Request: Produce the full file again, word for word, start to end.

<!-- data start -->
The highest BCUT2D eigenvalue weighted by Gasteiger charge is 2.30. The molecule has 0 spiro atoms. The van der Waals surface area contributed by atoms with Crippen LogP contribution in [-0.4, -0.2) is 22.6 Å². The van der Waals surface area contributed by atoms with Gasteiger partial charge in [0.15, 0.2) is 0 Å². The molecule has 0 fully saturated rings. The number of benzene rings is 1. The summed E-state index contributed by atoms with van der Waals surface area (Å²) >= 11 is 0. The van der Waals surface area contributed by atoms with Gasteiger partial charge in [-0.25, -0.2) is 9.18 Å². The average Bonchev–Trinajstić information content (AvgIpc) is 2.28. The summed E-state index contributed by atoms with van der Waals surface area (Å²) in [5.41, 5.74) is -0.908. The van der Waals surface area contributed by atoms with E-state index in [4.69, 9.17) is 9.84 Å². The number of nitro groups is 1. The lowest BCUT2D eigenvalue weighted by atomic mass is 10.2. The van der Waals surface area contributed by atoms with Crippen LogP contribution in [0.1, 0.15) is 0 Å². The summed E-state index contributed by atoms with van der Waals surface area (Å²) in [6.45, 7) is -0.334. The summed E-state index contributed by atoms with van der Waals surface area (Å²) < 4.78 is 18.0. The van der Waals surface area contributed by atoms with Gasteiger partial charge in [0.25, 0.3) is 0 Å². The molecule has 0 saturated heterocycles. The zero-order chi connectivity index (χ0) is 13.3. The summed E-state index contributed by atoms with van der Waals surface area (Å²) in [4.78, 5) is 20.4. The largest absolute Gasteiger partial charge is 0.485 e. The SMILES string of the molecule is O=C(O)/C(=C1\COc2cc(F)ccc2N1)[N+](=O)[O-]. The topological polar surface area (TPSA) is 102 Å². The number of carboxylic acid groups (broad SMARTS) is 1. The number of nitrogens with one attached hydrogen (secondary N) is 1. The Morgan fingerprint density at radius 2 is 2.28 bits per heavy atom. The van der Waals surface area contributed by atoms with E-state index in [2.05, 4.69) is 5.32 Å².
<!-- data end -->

The highest BCUT2D eigenvalue weighted by Gasteiger charge is 2.30. The molecule has 0 spiro atoms. The van der Waals surface area contributed by atoms with Crippen LogP contribution in [-0.4, -0.2) is 22.6 Å². The van der Waals surface area contributed by atoms with Gasteiger partial charge in [0.15, 0.2) is 0 Å². The molecule has 0 fully saturated rings. The number of benzene rings is 1. The summed E-state index contributed by atoms with van der Waals surface area (Å²) >= 11 is 0. The van der Waals surface area contributed by atoms with Gasteiger partial charge in [-0.25, -0.2) is 9.18 Å². The average Bonchev–Trinajstić information content (AvgIpc) is 2.28. The summed E-state index contributed by atoms with van der Waals surface area (Å²) in [5.41, 5.74) is -0.908. The van der Waals surface area contributed by atoms with E-state index in [4.69, 9.17) is 9.84 Å². The number of nitro groups is 1. The lowest BCUT2D eigenvalue weighted by atomic mass is 10.2. The van der Waals surface area contributed by atoms with Crippen LogP contribution in [0.1, 0.15) is 0 Å². The summed E-state index contributed by atoms with van der Waals surface area (Å²) in [6.45, 7) is -0.334. The summed E-state index contributed by atoms with van der Waals surface area (Å²) < 4.78 is 18.0. The van der Waals surface area contributed by atoms with Gasteiger partial charge in [0.25, 0.3) is 0 Å². The molecule has 0 saturated heterocycles. The zero-order chi connectivity index (χ0) is 13.3. The summed E-state index contributed by atoms with van der Waals surface area (Å²) in [4.78, 5) is 20.4. The largest absolute Gasteiger partial charge is 0.485 e. The SMILES string of the molecule is O=C(O)/C(=C1\COc2cc(F)ccc2N1)[N+](=O)[O-]. The topological polar surface area (TPSA) is 102 Å². The number of carboxylic acid groups (broad SMARTS) is 1. The number of nitrogens with one attached hydrogen (secondary N) is 1. The Morgan fingerprint density at radius 2 is 2.28 bits per heavy atom. The van der Waals surface area contributed by atoms with E-state index in [2.05, 4.69) is 5.32 Å².